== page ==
Poll: how do you calculate sums of squares in an unbalanced ANOVA?

Inspired by, and related to, Meg’s recent poll on how you interpret interaction terms and main effects in ANOVA, I thought I’d ask my own ANOVA-related questions:

Part of the reason I’m asking these two questions is that different stats programs default to different calculation methods. Base R defaults to type I SS (though some packages have different defaults), while SAS defaults to type III. All of these methods give the same answer when the design is balanced (which is one good reason to balance your designs!), but they give different answers for unbalanced designs because they test different hypotheses. So really, what I’m asking is, exactly what hypotheses do you prefer to test when doing ANOVA with >1 factor?

I’m also curious whether people’s preferences match up with the defaults in their preferred stats packages. And if the match is because stats package defaults shape people’s preferences, rather than people’s preferences shaping their choice of stats package.

At the risk of biasing your answers, here’s an accessible discussion of the issue, here’s another, and here is a third (ht ucfagls, in a comment, for that third link).

10 thoughts on “Poll: how do you calculate sums of squares in an unbalanced ANOVA?

    • Yes, Andy Hector and Bernhard Schmid have long advocated doing type I SS with different orderings of model terms to help the investigator understand how much variation can be uniquely attributed to each factor vs. how much is shared between two or more factors. That’s always seemed sensible to me as an exploratory approach, though of course you wouldn’t want to then turn around and only report whichever ordering of terms gave you the answer you liked best (and Andy & Bernhard would never suggest that).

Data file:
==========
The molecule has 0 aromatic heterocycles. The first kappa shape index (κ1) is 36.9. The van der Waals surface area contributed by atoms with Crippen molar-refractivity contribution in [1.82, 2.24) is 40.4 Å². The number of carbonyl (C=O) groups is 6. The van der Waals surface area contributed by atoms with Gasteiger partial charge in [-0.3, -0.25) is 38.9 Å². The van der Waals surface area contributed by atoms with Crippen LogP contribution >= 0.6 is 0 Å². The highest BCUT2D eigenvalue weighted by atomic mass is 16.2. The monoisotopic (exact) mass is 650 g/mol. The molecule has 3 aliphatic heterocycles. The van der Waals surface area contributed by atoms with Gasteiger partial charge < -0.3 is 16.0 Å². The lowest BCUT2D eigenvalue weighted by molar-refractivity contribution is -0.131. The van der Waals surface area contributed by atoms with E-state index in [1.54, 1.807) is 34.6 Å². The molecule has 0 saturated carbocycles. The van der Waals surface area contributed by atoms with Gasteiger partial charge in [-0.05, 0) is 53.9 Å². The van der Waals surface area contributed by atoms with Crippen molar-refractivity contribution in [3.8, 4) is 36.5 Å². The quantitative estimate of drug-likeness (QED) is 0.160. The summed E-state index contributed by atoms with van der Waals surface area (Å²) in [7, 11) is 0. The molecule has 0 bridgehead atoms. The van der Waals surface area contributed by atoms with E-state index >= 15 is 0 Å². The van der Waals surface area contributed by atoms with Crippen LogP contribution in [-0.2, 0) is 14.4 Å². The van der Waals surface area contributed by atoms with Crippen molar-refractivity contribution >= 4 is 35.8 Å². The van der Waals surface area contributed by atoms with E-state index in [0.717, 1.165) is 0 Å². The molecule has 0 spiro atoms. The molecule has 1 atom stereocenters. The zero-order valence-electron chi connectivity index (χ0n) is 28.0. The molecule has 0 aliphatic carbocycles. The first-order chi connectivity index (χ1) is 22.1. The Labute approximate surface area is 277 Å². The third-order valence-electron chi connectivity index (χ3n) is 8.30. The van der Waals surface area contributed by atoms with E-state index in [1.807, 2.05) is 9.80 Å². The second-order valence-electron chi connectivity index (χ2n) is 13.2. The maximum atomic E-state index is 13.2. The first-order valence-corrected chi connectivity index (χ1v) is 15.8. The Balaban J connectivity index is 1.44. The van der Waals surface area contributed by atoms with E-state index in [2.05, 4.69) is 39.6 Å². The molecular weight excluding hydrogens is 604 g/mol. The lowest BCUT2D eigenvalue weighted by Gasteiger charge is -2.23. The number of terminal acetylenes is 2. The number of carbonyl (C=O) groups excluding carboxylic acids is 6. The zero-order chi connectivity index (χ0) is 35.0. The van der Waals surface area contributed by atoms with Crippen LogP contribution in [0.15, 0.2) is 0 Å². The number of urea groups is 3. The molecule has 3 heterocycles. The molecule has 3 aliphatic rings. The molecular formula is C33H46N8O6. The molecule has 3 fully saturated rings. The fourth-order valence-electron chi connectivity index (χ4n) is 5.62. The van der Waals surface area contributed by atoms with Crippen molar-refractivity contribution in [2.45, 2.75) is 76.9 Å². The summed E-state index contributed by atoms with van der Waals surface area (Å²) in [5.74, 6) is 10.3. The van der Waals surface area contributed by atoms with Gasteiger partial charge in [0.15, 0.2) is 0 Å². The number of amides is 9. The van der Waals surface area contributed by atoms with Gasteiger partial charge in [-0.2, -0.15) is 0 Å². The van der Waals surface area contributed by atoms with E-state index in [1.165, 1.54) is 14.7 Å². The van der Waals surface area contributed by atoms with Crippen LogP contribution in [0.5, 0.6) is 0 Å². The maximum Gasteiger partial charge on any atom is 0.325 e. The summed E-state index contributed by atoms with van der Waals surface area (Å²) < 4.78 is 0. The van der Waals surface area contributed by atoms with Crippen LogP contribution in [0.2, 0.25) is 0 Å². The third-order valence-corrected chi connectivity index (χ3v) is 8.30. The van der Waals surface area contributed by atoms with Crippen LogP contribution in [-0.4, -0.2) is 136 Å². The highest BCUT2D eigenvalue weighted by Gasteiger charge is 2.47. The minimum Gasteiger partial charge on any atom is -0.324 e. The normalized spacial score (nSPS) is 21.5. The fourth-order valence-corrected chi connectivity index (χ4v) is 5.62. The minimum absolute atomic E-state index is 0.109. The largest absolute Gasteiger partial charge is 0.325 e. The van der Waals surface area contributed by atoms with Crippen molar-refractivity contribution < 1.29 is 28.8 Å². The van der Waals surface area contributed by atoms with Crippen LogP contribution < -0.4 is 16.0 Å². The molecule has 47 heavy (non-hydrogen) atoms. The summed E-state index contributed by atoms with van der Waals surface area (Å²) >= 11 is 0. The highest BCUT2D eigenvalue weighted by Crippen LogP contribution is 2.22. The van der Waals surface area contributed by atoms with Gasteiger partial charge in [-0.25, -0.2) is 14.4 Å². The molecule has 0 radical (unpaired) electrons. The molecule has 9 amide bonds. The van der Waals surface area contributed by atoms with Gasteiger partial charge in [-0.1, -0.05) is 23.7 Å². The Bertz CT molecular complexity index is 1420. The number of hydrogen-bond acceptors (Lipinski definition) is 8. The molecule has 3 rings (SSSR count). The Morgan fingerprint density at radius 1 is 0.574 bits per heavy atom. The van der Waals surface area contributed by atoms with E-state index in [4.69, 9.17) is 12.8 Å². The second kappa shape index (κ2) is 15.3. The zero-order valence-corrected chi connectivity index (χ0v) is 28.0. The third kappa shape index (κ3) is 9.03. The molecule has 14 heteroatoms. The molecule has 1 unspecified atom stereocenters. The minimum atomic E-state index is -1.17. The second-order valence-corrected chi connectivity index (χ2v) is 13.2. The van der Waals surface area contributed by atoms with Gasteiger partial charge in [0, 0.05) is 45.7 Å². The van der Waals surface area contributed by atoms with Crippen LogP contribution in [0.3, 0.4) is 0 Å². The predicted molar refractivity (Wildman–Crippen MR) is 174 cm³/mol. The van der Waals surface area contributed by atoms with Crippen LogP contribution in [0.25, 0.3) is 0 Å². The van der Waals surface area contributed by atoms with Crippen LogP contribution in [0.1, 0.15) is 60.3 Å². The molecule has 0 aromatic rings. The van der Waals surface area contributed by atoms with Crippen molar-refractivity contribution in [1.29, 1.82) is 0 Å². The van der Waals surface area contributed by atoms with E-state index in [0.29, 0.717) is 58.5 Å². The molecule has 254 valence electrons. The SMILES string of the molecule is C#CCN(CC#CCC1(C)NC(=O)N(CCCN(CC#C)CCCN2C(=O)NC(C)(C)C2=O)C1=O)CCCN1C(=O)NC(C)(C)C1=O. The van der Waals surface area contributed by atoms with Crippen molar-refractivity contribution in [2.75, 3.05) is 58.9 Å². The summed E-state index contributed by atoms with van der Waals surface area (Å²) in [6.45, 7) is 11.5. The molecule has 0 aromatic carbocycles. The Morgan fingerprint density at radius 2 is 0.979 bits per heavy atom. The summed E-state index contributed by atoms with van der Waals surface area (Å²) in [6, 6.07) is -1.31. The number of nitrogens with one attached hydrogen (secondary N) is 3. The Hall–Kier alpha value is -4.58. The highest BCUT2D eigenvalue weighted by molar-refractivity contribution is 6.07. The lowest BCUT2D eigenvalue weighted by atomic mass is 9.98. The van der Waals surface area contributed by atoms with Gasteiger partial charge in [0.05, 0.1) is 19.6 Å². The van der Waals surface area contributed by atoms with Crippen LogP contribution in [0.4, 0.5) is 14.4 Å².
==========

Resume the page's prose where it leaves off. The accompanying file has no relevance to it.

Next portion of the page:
And as their experience with BDEF work illustrates, there are times when it’s literally impossible to have a balanced experimental design. So these issues come up even if you do your best to balance your designs.

  1. Well, I did not expect this. So far, the most popular stats package by far is R (no surprise there)–but type I SS is easily the least-popular choice, with the most popular being type III SS. The influence of SAS lingers on long after people have stopped using it?

    I leave it to others to decide if it’s worrying that so far 15% of voters weren’t aware that there is more than one way to calculate SS for an unbalanced design…

    • Thanks for following up with this Jeremy, even if it doesn’t get a lot of traffic.

      As of my viewing now, 42 use type III SS, but only 16 do not use R. Retrieving type III SS’s in R was not obvious to me (I think you still have to probe the net to find how to do so). Either folks are well versed in R and stats here, or perhaps there is a misconcenption about what SS are given default via R? I’m baffled.

      “15% of voters weren’t aware that there is more than one way to calculate SS for an unbalanced design”
      Often not a big deal, but when it matters, it really matters. Doesn’t worry me too much, as I’m an optimistic skeptic who likes to read details.

      • “perhaps there is a misconcenption about what SS are given default via R?”

        I’m now wondering that as well. Even though our readers probably do include a decent fraction of very R-savvy and stats-savvy people.

        In terms of getting R to spit out type III SS, there are add on packages that do it by default–I know lmPerm is one. But in base R, I don’t think there’s any easy way to do it, though my R-fu is weak and perhaps there’s an easy way I don’t know about.

  2. I’ve always enjoyed Langsgrud‘s paper on it. It explained the issue in good detail, and convinced me that often what ecologists really want is type II when you press them on the real meaning of the test. Is it meaningful to have A + A*B? Is that a model you can conceive of? When pressed, the answer is often no. This is also a nice explanation.

  3. Pingback: What we’re reading resurrected rodent teeth, the genetic origin of sex, and what’s in your ANOVA? | The Molecular Ecologist

  4. Pingback: O que são graus de liberdade?   | Laboratório de Limnologia/UFRJ

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